Read This Before Eating Chick-Fil-A's Mac And Cheese

When it comes to America's fast food options, no brand exudes wholesomeness quite like Chick-fil-A. The chain is closed every Sunday because that's when people go to church. Chick-fil-A's recipes are intended to taste wholesome, too. The website describes "fresh and simple" menu items, noting the rigorous standards applied to the selection of the chicken, and the use of "real" ingredients, and ethically-sourced coffee, lemons, and potatoes.

But, let's talk about Chick-fil-A's mac and cheese, which is described as, "A classic macaroni and cheese recipe featuring a special blend of cheeses including Parmesan, Cheddar, and Romano." This kind of menu copywriting makes you think of dinner served on a farm table with a red-and-white checked tablecloth floating in the breeze, maybe a cow or goat roaming in the background. However, let's not kid ourselves: This is a highly processed food. There is a mind-boggling, long ingredient list for this ostensibly simple dish, which includes soybean oil and sodium phosphate, a food additive that's right below trans fats on some food experts' watch lists (via The Washington Post). 

And speaking of trans fats, Chick-fil-A's mac and cheese has that, too. 

Chick-fil-A's mac and cheese is one of the unhealthiest items on its menu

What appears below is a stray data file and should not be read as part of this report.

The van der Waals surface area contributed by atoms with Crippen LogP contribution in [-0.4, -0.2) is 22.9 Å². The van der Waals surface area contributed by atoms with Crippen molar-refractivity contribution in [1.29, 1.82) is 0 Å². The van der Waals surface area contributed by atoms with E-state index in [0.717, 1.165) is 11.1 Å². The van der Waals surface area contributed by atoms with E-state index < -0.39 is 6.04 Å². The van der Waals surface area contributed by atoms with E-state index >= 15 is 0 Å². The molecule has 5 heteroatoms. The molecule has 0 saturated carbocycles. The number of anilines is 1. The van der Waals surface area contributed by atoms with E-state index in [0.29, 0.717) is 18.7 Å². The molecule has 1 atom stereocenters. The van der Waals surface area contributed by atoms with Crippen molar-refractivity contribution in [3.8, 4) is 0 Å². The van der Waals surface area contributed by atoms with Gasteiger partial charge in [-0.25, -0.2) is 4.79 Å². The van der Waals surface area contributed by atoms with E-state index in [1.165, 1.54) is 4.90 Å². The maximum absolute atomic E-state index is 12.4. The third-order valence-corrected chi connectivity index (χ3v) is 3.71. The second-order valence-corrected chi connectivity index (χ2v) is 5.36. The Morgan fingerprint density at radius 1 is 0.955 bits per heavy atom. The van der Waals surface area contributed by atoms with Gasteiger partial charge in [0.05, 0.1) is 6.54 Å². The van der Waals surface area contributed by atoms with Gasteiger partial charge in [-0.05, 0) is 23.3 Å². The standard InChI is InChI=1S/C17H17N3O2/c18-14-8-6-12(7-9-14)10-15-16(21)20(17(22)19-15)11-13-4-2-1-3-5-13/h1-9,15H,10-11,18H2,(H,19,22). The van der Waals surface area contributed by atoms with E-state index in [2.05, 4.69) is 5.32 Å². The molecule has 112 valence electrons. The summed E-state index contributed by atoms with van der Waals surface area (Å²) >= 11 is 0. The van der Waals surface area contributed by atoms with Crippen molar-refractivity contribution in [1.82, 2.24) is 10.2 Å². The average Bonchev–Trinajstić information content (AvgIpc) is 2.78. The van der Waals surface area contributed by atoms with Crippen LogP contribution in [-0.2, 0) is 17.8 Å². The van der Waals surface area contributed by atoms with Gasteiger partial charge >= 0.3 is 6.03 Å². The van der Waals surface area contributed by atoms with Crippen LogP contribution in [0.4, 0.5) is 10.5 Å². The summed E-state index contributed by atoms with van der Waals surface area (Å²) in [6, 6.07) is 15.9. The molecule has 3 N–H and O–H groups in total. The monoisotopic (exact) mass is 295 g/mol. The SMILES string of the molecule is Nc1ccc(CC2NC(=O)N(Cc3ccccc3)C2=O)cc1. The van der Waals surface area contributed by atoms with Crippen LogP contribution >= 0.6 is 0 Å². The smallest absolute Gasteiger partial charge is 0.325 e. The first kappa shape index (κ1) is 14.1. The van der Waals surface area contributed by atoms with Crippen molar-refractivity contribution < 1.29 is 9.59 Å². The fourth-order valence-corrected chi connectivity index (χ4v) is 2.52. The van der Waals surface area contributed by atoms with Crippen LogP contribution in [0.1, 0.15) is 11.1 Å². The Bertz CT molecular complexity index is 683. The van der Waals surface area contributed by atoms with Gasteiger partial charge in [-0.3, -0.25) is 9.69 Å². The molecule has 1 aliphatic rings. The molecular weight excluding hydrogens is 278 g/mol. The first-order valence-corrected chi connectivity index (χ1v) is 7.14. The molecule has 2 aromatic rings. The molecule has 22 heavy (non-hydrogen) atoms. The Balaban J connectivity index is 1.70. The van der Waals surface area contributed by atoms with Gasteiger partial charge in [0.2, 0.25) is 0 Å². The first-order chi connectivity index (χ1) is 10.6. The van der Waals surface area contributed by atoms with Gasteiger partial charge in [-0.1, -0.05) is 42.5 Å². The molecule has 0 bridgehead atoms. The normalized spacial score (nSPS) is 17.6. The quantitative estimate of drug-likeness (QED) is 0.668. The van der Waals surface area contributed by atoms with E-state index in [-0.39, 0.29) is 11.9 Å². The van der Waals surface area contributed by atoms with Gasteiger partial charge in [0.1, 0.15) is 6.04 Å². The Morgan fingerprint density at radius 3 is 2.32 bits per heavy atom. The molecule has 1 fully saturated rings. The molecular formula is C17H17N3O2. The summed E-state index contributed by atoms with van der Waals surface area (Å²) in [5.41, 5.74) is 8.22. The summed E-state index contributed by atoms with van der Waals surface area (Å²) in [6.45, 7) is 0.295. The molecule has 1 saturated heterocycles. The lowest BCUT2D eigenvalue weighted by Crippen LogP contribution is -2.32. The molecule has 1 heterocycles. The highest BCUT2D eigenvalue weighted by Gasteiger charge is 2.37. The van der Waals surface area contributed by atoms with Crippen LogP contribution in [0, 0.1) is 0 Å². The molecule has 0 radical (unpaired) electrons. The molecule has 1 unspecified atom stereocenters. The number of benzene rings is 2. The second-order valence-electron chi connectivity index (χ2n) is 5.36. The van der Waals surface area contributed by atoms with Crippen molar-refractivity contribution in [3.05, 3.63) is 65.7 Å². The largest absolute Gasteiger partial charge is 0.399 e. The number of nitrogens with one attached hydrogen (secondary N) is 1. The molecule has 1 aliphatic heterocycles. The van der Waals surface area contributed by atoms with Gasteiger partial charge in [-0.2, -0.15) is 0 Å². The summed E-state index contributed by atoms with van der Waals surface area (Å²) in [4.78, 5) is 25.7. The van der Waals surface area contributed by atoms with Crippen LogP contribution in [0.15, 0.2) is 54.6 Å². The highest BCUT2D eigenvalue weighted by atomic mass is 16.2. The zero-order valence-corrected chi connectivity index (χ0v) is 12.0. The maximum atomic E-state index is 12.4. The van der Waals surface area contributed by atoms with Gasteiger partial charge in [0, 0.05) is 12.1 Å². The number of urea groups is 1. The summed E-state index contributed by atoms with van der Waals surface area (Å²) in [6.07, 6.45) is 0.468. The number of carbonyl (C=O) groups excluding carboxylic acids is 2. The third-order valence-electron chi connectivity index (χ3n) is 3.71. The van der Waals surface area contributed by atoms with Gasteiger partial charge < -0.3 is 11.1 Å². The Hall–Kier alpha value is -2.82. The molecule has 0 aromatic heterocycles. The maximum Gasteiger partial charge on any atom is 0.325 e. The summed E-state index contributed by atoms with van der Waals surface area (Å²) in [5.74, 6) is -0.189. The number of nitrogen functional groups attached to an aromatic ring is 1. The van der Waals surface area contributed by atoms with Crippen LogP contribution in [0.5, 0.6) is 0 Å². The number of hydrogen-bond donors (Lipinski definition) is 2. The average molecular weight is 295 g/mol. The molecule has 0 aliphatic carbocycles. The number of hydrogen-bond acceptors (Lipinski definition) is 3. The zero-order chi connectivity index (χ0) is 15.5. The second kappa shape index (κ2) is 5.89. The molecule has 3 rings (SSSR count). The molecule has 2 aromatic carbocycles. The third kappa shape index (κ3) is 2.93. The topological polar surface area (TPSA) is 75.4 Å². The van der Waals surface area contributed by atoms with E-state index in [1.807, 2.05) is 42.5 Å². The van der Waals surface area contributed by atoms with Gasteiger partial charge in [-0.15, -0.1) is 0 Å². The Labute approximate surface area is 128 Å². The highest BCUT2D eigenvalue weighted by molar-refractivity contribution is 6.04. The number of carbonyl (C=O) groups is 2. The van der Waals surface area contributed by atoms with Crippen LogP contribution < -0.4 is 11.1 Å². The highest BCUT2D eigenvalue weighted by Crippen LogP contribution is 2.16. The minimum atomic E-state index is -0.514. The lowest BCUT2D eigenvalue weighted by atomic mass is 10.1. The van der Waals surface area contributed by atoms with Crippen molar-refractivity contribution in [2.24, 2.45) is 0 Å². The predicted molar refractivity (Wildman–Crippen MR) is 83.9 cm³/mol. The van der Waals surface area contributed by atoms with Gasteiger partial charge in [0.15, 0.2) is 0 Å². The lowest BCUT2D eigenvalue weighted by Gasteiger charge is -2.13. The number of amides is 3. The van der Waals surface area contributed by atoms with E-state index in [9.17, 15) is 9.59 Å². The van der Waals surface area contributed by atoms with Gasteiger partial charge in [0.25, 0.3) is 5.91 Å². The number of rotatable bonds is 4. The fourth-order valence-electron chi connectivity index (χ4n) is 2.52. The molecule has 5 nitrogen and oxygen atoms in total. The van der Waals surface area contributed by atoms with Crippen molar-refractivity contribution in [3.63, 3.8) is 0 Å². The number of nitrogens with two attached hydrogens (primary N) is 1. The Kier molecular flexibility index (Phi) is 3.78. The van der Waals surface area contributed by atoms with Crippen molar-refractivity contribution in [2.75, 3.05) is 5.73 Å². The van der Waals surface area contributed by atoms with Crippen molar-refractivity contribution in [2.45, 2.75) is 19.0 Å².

A medium serving of Chick-fil-A mac and cheese has 450 calories and 29 grams of fat, 16 of which are saturated fat. No trans fat shows up at this serving size, but when you look at the catering trays, you'll see 3.5 grams of trans fat in the small tray, and 7 grams in the large tray, indicating that indeed, the mac and cheese is not "free" of this ingredient. It's by far the least healthy side dish at Chick-fil-A, outnumbering the waffle fries in both calories and fat.  

Not surprisingly, experts are uncomfortable about recommending this comfort food. "This mac and cheese is made up mostly of refined grains and a blend of cheeses which leads to it being high in both saturated fat and sodium while low in fiber," registered dietitian Erin Palinski-Wade told Prevention. "Even the small serving contains 9 grams of saturated fat (almost half of your day's allotment if you consume 2,000 calories per day) and almost one third of your daily sodium intake."

If you're truly craving Chick-fil-A mac and cheese, you can make it at home following this copycat recipe. You're still going to have higher levels of fat from the cheeses, but you can feel better knowing that the ingredients indeed are simple and (mostly) unprocessed.